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Mechanisms Through Which Lithocholic Acid and Caloric Restriction Delay Yeast Chronological Aging


Mechanisms Through Which Lithocholic Acid and Caloric Restriction Delay Yeast Chronological Aging

Leonov, Anna (2018) Mechanisms Through Which Lithocholic Acid and Caloric Restriction Delay Yeast Chronological Aging. PhD thesis, Concordia University.

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The objective of studies described in this thesis was to investigate mechanisms through which lithocholic acid (LCA) and caloric restriction (CR) delay chronological aging of the budding yeast Saccharomyces cerevisiae. My overall hypothesis was that each of these aging-delaying interventions slows down yeast chronological aging by targeting different cell biological processes. Findings presented here support this hypothesis. Indeed, I found that LCA delays the chronological mode of S. cerevisiae aging by altering the lipid composition of mitochondrial membranes. I demonstrated that these LCA-driven alterations in mitochondrial membrane lipidome elicit distinct changes in the abundance of many mitochondrial proteins, thereby enabling the establishment of a geroprotective pattern of mitochondrial functionality. These findings provided the first comprehensive evidence that mitochondrial lipidome plays an essential role in defining longevity of chronologically aging yeast. I found that CR slows yeast chronological aging through a different mechanism. This previously unknown mechanism links the chronological mode of S. cerevisiae aging to cell cycle regulation and controlled cell differentiation. The key aspects of my hypothesis-driven investigation of these two different mechanisms of aging delay are outlined below.
The Titorenko laboratory has previously found that exogenously added LCA delays yeast chronological aging. The laboratory has demonstrated that LCA enters the yeast cell, is sorted to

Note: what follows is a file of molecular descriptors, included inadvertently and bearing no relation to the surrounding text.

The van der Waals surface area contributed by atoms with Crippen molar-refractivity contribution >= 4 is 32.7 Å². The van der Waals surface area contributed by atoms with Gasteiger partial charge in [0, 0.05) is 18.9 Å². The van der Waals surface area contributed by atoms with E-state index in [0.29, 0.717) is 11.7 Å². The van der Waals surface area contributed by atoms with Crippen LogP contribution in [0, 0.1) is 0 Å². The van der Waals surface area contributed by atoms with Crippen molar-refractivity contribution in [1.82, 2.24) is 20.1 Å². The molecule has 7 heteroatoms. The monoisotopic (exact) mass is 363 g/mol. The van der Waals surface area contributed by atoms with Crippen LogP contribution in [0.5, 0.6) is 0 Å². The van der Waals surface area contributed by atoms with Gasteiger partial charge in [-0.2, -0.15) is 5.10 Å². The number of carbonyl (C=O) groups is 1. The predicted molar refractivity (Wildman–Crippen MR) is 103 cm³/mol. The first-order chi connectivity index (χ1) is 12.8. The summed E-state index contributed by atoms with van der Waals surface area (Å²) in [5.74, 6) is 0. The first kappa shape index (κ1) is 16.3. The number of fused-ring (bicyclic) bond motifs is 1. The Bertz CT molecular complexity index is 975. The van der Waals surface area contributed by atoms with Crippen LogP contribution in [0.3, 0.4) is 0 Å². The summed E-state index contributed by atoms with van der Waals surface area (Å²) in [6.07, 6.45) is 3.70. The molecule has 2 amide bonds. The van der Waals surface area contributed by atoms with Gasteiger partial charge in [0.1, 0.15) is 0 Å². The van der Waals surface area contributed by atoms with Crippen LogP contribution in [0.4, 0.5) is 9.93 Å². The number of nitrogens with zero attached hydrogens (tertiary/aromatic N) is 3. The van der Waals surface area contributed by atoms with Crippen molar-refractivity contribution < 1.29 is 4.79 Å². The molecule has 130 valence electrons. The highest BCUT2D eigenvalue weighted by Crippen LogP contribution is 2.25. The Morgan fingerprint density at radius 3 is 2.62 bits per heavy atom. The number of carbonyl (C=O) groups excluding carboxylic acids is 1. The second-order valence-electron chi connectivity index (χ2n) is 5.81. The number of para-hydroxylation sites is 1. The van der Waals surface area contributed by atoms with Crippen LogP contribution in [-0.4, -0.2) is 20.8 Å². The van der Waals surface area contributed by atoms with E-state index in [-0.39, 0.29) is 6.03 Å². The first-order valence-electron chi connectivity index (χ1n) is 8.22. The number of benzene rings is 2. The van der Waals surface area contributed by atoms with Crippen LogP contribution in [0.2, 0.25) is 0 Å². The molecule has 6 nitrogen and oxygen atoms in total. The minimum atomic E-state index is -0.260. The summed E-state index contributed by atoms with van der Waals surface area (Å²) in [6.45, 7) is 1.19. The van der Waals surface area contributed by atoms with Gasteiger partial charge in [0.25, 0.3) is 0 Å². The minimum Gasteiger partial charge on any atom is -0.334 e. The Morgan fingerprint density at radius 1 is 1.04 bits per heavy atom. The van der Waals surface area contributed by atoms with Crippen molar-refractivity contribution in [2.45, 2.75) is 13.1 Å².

mitochondria, resides in both mitochondrial membranes, changes the relative concentrations of different membrane phospholipids, triggers changes in the concentrations of many mitochondrial proteins, and alters some key aspects of mitochondrial functionality. Based on these observations, I hypothesized that the LCA-driven changes in mitochondrial lipidome may have a causal role in the remodeling of mitochondrial proteome, which may in turn alter the functional state of mitochondria to create a mitochondrial pattern that delays yeast chronological aging. To test this hypothesis, I investigated how the ups1Δ, ups2Δ and psd1Δ mutations that eliminate enzymes involved in mitochondrial phospholipid metabolism influence the mitochondrial lipidome. I also assessed how these mutations affect the mitochondrial proteome, influence mitochondrial functionality and impinge on the efficiency of aging delay by LCA. My findings provide evidence that 1) LCA initially creates a distinct pro-longevity pattern of mitochondrial lipidome by proportionally decreasing phosphatidylethanolamine and cardiolipin concentrations to maintain equimolar concentrations of these phospholipids, and by increasing phosphatidic acid concentration; 2) this pattern of mitochondrial lipidome allows to establish a specific, aging-delaying pattern of mitochondrial proteome; and 3) this pattern of mitochondrial proteome plays an essential role in creating a distinctive, geroprotective pattern of mitochondrial functionality.
A yeast culture grown in a nutrient-rich medium initially containing 2% glucose is not limited in calorie supply. When yeast cells cultured in this medium consume glucose, they undergo cell cycle arrest at a checkpoint in late G1 and differentiate into quiescent and non-quiescent cell populations. Studies of such differentiation have provided insights into mechanisms of yeast chronological aging under conditions of excessive calorie intake. CR is an aging-delaying dietary intervention. I hypothesized that CR may slow down yeast chronological aging by eliciting specific changes in cell cycle regulation and controlled cell differentiation. To test this hypothesis, I
investigated how CR influences the differentiation of chronologically aging yeast cultures into quiescent and non-quiescent cells, and how it affects their properties. I found that CR extends yeast chronological lifespan via a mechanism linking cellular aging to cell cycle regulation, maintenance of quiescence, entry into a non-quiescent state and survival in this state. My findings suggest that CR delays yeast chronological aging by causing specific changes in the following: 1) a checkpoint in G1 for cell cycle arrest and entry into a quiescent state; 2) a growth phase in which high-density quiescent cells are committed to become low-density quiescent cells; 3) the differentiation of low-density quiescent cells into low-density non-quiescent cells; and 4) the conversion of high-density quiescent cells into high-density non-quiescent cells.

Divisions:Concordia University > Faculty of Arts and Science > Biology
Item Type:Thesis (PhD)
Authors:Leonov, Anna
Institution:Concordia University
Degree Name:Ph. D.
Date:13 April 2018
Thesis Supervisor(s):Titorenko, Vladimir
ID Code:983936
Deposited By: ANNA LEONOV
Deposited On:31 Oct 2018 16:45
Last Modified:31 Oct 2018 16:45
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